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Pakistan’s Punjab govt releases Rs 20 million for expansion of Krishna temple

The release of funds from the government came following demands of expansion from local Hindus. One Jag Mohan Arora said, "At present, the temple is very small. The ETPB should vacate nearby shops that have been rented."

By: Express Web Desk | New Delhi | Updated: May 20, 2018 3:08:49 pm
The temple was built by Kanji Mal and Ujagar Mal Ram Rachpal in 1897 to serve the people in nearby areas. (Representational) The temple was built by Kanji Mal and Ujagar Mal Ram Rachpal in 1897 to serve the people in nearby areas. (Representational)

The Punjab province government in Pakistan has released Rs 20 million for renovation and expansion of a Krishna temple in Rawalpindi city in an effort to ensure accommodation of more Hindu worshippers on festivals and during religious events. The work for the makeover of the only functioning Hindu temple in the twin cities of Rawalpindi and Islamabad is expected to begin soon, Dawn reported.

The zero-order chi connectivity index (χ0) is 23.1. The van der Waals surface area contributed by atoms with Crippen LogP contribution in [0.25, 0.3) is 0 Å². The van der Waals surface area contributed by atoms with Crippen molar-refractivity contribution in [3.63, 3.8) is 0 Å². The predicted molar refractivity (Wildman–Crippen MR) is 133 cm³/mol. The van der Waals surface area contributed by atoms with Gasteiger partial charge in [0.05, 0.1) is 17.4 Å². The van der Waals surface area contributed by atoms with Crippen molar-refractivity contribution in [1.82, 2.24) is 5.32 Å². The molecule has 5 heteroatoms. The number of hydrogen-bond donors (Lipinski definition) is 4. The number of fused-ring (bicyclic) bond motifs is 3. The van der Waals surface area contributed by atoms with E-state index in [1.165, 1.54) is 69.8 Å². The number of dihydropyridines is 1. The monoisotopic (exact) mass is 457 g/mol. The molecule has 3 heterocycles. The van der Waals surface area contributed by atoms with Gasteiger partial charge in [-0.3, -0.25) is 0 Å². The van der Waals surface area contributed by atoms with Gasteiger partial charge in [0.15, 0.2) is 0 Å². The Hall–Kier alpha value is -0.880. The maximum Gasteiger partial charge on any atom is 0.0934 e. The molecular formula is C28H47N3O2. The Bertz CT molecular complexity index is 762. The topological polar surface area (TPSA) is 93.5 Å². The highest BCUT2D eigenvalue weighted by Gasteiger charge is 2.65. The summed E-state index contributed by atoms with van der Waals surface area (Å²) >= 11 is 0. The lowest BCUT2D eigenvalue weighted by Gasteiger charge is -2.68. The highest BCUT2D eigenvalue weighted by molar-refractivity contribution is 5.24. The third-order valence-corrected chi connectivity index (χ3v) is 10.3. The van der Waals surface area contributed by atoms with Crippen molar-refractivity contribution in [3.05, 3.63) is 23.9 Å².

Mohammad Asif, Deputy Administrator at Evacuee Trust Property Board (ETPB), told Dawn the government has released Rs 20 million to reconstruct the temple at the request of a Member of Provincial Assembly. Asif said a team of officials has already visited the site and have sealed the main rooms where the idols are kept. “Once reconstructed, the temple will be able to accommodate more people,” the official was quoted as saying by the paper.

The release of funds from the government came following demands of expansion from local Hindus. One Jag Mohan Arora said, “At present, the temple is very small. The ETPB should vacate nearby shops that have been rented.”

The temple was built by Kanji Mal and Ujagar Mal Ram Rachpal in 1897 to serve the people in nearby areas. However, following the partition, the street temple in Saddar became the only place of worship for Rawalpindi’s Hindus. It was later reopened in 1949 and was run by the local Hindus before being handed over to the ETPB in 1970.

Prayers are held here twice every day — morning and evening — and are attended by six or seven people.

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